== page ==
Molecular Diagnostics of Human Papillomavirus

Arney, Ashley; Bennett, Katie M.
September 2010
Laboratory Medicine;Sep2010, Vol. 41 Issue 9, p523
Academic Journal
Purpose: Human papillomavirus (HPV) infection is the most common sexually transmitted infection in the United States. This review summarizes the molecular testing methods currently in use for the detection and genotyping of HPV DNA and discusses potential future approaches. Summary: There are more than 100 different types of HPV, which are separated into low- and high-risk categories, depending on clinical presentation. Low-risk types can cause warts, while high-risk types are associated with cervical cancer. The available methods for HPV detection and genotyping include both target and signal amplification techniques. Conclusion: Molecular diagnostic methods allow for the identification of the many unique types of high-risk HPV, which can lead to better diagnoses and treatment plans for patients. Use of these diagnostic techniques requires consideration of the consensus guidelines for management of women with normal and abnormal cervical screens, as well as consideration of assay clinical sensitivity and diagnostic utility.


Related Articles

  • HPV: A LOOK INTO NEW METHODS FOR HIGH-RISK TESTING. Reynolds, Jordan P. // MLO: Medical Laboratory Observer;Jul2011, Vol. 43 Issue 7, p10 

    The article discusses various screening test methods used for human papillomavirus (HPV) infection. The methods discussed include the nucleic-acid hybridization assay probe set called Digene Hybrid Capture 2, polymerase chain reaction (PCR) based DNA-detection system called Cobas 4800, and...

  • Prevención secundaria (detección) del cáncer cervicouterino.  // Ginecologia y Obstetricia de Mexico;dic2011, Vol. 79 Issue 12, p808 

    No abstract available.

  • Liquid based cytology. Masenya, M. // Obstetrics & Gynaecology Forum;Aug2011, Vol. 21 Issue 3, p9 

    The human papilloma virus has been shown to play a significant aetiological role in invasive cervical cancer. The changes caused by human papilloma virus can be evaluated using Pap smear. The discovery of Pap smears has led to an unprecedented dramatic decline in the incidence of cervical cancer...

  • The Test You're Probably NOT Getting.  // Good Housekeeping;Apr2010, Vol. 250 Issue 4, p55 

    The article focuses on screening for cervical cancer in women. The author notes that a more sensitive way to screen for cervical cancer is the human papillomavirus (HPV) test. The effectiveness of the test is discussed and a comparison with the traditional Pap test is given. Guidelines for both...

  • ORGANISATIONAL ASPECTS OF SUCCESSFUL SCREENING PROGRAMMES IN DEVELOPED COUNTRIES: THE ENGLISH MODEL. Kitchener, Henry // Infectious Diseases in Obstetrics & Gynecology;2006, Vol. 2006, p6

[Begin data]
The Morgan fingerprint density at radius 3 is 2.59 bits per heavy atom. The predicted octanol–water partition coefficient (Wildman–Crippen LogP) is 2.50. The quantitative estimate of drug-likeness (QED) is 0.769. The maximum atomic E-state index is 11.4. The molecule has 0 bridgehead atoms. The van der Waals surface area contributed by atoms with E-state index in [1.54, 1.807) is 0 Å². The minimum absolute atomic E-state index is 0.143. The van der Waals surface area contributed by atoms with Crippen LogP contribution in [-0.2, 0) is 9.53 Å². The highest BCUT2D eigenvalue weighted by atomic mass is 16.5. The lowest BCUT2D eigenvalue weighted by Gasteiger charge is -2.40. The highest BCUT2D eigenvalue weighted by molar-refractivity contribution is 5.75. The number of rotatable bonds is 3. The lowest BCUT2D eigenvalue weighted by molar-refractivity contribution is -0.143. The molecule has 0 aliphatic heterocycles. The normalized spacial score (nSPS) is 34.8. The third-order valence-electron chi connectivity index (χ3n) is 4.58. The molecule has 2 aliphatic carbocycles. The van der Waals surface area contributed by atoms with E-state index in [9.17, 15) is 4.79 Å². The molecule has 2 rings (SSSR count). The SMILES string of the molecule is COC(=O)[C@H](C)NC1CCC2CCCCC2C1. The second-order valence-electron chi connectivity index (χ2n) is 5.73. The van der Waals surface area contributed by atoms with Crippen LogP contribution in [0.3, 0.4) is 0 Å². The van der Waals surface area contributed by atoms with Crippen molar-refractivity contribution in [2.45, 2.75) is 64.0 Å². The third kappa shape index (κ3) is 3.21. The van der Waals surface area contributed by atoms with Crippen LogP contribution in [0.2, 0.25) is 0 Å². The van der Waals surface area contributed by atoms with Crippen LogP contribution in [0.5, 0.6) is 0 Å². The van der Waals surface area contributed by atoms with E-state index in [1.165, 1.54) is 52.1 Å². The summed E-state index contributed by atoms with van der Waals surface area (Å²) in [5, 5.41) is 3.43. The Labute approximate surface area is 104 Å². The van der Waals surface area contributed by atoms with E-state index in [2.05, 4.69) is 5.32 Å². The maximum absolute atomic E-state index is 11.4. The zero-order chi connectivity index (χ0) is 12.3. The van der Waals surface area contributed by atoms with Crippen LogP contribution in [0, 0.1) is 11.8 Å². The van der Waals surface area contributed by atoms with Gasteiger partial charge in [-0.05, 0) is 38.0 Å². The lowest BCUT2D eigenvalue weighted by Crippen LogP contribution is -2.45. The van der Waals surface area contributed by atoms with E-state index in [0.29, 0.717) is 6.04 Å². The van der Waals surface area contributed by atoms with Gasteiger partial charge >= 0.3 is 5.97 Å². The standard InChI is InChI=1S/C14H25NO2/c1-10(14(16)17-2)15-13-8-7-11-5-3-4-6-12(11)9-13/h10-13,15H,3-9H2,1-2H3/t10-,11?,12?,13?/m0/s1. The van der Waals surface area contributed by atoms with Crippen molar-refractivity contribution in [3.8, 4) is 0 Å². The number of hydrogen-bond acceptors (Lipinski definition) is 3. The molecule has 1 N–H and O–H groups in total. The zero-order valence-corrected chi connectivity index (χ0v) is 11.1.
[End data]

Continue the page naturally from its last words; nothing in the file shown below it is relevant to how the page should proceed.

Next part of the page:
Assessing benefits, risks, and costs of cancer screening In planning a cancer screening programme, each country will develop guidelines based on the best available estimates of costs, benefits, and risks. Guidelines can be reviewed in light of emerging evidence as well as new diagnostic and...

  • The role of human papillomavirus testing in cervical cancer screening. Morasse, Lauren; Davidov, Adi; Castellanos, Mario R. // JAAPA: Journal of the American Academy of Physician Assistants (;Nov2009, Vol. 22 Issue 11, p20 

    The article evaluates the cervical cancer screening guidelines with a focus on the role the human papillomavirus (HPV) testing. It states that the two screening methods include the conventional Pap smear where a sample of cervical cells are placed directly on a slide and the liquid-based...

  • HPV testing superior to Pap smear, safe to extend screening to once every 3 years. Markman, Maurie // Infectious Disease News;Jun2011, Vol. 24 Issue 6, p29 

    The article reports on a study which showed that human papilloma virus (HPV) testing is more accurate than Pap smear for determining cervical cancer risk.

  • Peace of mind after the Pap test? Marcus, Mary Brophy // U.S. News & World Report;03/05/2001, Vol. 130 Issue 9, p63 

    Reports on a research relating to tests for cervical cancer. The study in the February 2001 issue of 'Journal of the National Cancer Institute' which suggests a noninvasive test for human papillomavirus (HPV) as a follow-up to a Pap smear; The yearly percentage of women with borderline abnormal...

  • Significant Progression of Uterine Cervical Epithelial Lesion Accompanied by Marked Increase in 3q26 Gene Amplification. Verri, Annalisa; Jalali, G. Reza; Cecchini, Giancarlo; Diani, Stefano; Dorji, Tshering; Kilpatrick, Michael W.; Grazioli, Vittorio; Walat, Robert J. // Laboratory Medicine;Mar2011, Vol. 42 Issue 3, p134 

    Clinical History Patient: A 35-year-old Caucasian female Chief Complaint: Abnormal cervical smear History of Present Illness and Principal Laboratory Findings: A ThinPrep Pap Test reported atypical squamous cells of uncertain significance in November 2008. The patient tested positive for human...


Read the Article


Sorry, but this item is not currently available from your library.

Try another library?
Sign out of this library

Other Topics